Bakunin

Sam Pawlett wrote: Bakunin was a Blanquist. He was fond of secret societies and conspiracies. The mode of social change is spontaneous. The people all of a sudden come together, overthrow the state, and establish heaven on earth. Bakunin criticised Marx and his wing in the first international for adhering to a model that would, in his view, lead to a new red bureacracy and tyranny of intellectuals.

Paul Flewers: What I'd like to know is how Bakunin and those like him with their secretive conspiratorial societies could relate these bodies to their call for the masses to liberate themselves. If we are spontaneously to liberate ourselves, why do we need any such leadership? If leadership is necessary, then how are the masses going to exert control over a secret conspiratorial society?

I suspect that the roots of his paradox lie in the fact that Bakunin as a materialist was a determinist. His views on the issue of free will versus determinism are expressed in the following passages from his book _God and the State_ where he discussed idealism and materialism. He wrote of idealism:

"In deifying human things the idealists always end in the triumph of a brutal materialism. And this for a very simple reason: the divine evaporates and rises to its own country, heaven, while the brutal alone remains actually on earth."

He also wrote: "...materialism starts from animality to establish humanity; idealism starts from divinity to establish slavery and condemn the masses to an endless animality. Materialism denies free will and ends in the establishment of liberty; idealism, in the name of human dignity, proclaims free will, and on the ruins of every liberty founds authority. Materialism rejects the principle of authority, because it rightly considers it as the corollary of animality, the object and chief significance of history, can be realized only through liberty. In a word, you will always find the idealists in the very act of practical materialism, while you see the materialists pursuing and realizing the most grandly ideal aspirations and thoughts."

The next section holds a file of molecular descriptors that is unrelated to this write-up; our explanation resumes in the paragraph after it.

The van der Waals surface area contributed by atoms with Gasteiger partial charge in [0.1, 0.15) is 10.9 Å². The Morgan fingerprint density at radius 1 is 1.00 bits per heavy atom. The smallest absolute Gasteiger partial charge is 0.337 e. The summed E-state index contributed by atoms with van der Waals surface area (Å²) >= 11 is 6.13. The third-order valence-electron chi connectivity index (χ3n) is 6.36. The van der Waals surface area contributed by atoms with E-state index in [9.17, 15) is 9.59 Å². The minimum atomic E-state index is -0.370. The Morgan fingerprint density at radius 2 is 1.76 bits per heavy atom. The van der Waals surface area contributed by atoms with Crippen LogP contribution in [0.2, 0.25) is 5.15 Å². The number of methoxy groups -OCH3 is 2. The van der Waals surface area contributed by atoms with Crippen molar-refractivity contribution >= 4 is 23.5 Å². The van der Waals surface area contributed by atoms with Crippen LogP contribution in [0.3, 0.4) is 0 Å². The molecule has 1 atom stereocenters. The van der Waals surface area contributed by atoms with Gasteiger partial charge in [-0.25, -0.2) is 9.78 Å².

The contradiction in Bakunin's political thought between his celebration as an anarchist of spontaneity and his following of a praxis centering around conspiracies and secret societies whose function was direct the masses along preordained lines can be seen as illustrating the point that Marx made in his _Theses on Feuerbach_ in thesis III. There Marx wrote: "The materialist doctrine that men are products of circumstances and upbringing, and that , therefore, changed men are products of other circumstances and that it is essential to educate the educator himself. Hence, this doctrine necessarily arrives at dividing society into two parts, one of which is superior to society." It seems evident to me that Bakunin was unable to escape this paradox which Marx believed could only be resolved through "revolutionising practice."

Jim Farmelant


some random thoughts on B...

in the latter years of his life, he described himself as a 'collectivist' to differentiate himself from Proudhon's followers...some anarchists have always been uncomfortable with Bakunin because 'collectivist' isn't necessarily ant-statist...despite B's split with Marx, he generally agreed with the latter's criticisms of Proudhon in _Poverty of Philosophy_...

in _Statism and Anarchy_, he expressed interest in US federalism...and Daniel Guerin, in his book _Anarchism_, argues that Bakunin's collectivism and his espousal of a revolutionary dictatorship is closer to marxism than anarchism...

B said that 'the destructive urge is a creative urge' (or some such thing)...but while he claimed that history (and nature) is largely irrational and unsystematic and is marked by sudden unexpected instinctual activity, this image of him - which he fostered - may be exaggerated...

anybody who would say that 'if God did exist, it would be necessary to abolish him' can't be all bad...

Michael Hoover